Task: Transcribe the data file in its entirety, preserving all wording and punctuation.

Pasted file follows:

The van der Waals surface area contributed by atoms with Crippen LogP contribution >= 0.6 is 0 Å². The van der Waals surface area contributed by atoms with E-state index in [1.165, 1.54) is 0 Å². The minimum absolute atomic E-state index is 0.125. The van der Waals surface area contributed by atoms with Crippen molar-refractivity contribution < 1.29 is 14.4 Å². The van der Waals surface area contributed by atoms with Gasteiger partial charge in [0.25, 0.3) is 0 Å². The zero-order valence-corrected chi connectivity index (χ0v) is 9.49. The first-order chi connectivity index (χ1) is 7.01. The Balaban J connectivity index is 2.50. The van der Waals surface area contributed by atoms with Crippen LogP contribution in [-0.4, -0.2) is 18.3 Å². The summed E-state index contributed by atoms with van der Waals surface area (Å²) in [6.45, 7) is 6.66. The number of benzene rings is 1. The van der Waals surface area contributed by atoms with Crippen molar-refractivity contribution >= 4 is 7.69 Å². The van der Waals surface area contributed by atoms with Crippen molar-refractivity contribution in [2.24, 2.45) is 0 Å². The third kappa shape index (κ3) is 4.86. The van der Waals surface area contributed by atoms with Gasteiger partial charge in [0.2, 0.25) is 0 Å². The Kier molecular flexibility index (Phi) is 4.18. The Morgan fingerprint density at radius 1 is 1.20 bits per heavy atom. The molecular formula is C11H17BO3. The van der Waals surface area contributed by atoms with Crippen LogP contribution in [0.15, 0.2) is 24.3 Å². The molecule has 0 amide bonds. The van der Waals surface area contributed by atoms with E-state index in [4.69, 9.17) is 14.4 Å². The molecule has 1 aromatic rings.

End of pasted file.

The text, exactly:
The van der Waals surface area contributed by atoms with Crippen LogP contribution >= 0.6 is 0 Å². The van der Waals surface area contributed by atoms with E-state index in [1.165, 1.54) is 0 Å². The minimum absolute atomic E-state index is 0.125. The van der Waals surface area contributed by atoms with Crippen molar-refractivity contribution < 1.29 is 14.4 Å². The van der Waals surface area contributed by atoms with Gasteiger partial charge in [0.25, 0.3) is 0 Å². The zero-order valence-corrected chi connectivity index (χ0v) is 9.49. The first-order chi connectivity index (χ1) is 7.01. The Balaban J connectivity index is 2.50. The van der Waals surface area contributed by atoms with Crippen LogP contribution in [-0.4, -0.2) is 18.3 Å². The summed E-state index contributed by atoms with van der Waals surface area (Å²) in [6.45, 7) is 6.66. The number of benzene rings is 1. The van der Waals surface area contributed by atoms with Crippen molar-refractivity contribution >= 4 is 7.69 Å². The van der Waals surface area contributed by atoms with Crippen molar-refractivity contribution in [2.24, 2.45) is 0 Å². The third kappa shape index (κ3) is 4.86. The van der Waals surface area contributed by atoms with Gasteiger partial charge in [0.2, 0.25) is 0 Å². The Kier molecular flexibility index (Phi) is 4.18. The Morgan fingerprint density at radius 1 is 1.20 bits per heavy atom. The molecular formula is C11H17BO3. The van der Waals surface area contributed by atoms with Crippen LogP contribution in [0.15, 0.2) is 24.3 Å². The molecule has 0 amide bonds. The van der Waals surface area contributed by atoms with E-state index in [4.69, 9.17) is 14.4 Å². The molecule has 1 aromatic rings.